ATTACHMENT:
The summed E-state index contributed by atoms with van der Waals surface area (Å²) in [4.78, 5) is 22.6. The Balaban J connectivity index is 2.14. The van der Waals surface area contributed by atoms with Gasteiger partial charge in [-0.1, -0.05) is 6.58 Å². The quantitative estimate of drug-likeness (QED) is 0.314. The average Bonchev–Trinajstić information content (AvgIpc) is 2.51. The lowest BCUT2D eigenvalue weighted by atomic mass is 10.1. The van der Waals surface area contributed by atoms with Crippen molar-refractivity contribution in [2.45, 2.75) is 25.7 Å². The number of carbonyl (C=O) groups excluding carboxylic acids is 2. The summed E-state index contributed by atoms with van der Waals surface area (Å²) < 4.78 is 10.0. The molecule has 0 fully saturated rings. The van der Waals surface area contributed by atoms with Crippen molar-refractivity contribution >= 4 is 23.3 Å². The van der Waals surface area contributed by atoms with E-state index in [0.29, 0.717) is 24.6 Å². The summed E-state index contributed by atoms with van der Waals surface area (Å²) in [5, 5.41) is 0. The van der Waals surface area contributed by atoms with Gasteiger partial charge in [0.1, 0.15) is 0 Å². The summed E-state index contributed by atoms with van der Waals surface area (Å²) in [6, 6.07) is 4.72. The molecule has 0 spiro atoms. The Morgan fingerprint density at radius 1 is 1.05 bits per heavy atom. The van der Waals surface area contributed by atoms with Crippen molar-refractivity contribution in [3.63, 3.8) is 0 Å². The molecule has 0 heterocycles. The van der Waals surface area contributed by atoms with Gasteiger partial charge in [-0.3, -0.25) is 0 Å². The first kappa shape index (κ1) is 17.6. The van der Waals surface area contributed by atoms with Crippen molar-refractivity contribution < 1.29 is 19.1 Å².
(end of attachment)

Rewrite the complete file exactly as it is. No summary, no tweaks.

The summed E-state index contributed by atoms with van der Waals surface area (Å²) in [4.78, 5) is 22.6. The Balaban J connectivity index is 2.14. The van der Waals surface area contributed by atoms with Gasteiger partial charge in [-0.1, -0.05) is 6.58 Å². The quantitative estimate of drug-likeness (QED) is 0.314. The average Bonchev–Trinajstić information content (AvgIpc) is 2.51. The lowest BCUT2D eigenvalue weighted by atomic mass is 10.1. The van der Waals surface area contributed by atoms with Crippen molar-refractivity contribution in [2.45, 2.75) is 25.7 Å². The number of carbonyl (C=O) groups excluding carboxylic acids is 2. The summed E-state index contributed by atoms with van der Waals surface area (Å²) < 4.78 is 10.0. The molecule has 0 fully saturated rings. The van der Waals surface area contributed by atoms with Crippen molar-refractivity contribution >= 4 is 23.3 Å². The van der Waals surface area contributed by atoms with E-state index in [0.29, 0.717) is 24.6 Å². The summed E-state index contributed by atoms with van der Waals surface area (Å²) in [5, 5.41) is 0. The van der Waals surface area contributed by atoms with Gasteiger partial charge in [0.1, 0.15) is 0 Å². The summed E-state index contributed by atoms with van der Waals surface area (Å²) in [6, 6.07) is 4.72. The molecule has 0 spiro atoms. The Morgan fingerprint density at radius 1 is 1.05 bits per heavy atom. The van der Waals surface area contributed by atoms with Crippen molar-refractivity contribution in [3.63, 3.8) is 0 Å². The molecule has 0 heterocycles. The van der Waals surface area contributed by atoms with Gasteiger partial charge in [-0.3, -0.25) is 0 Å². The first kappa shape index (κ1) is 17.6. The van der Waals surface area contributed by atoms with Crippen molar-refractivity contribution < 1.29 is 19.1 Å².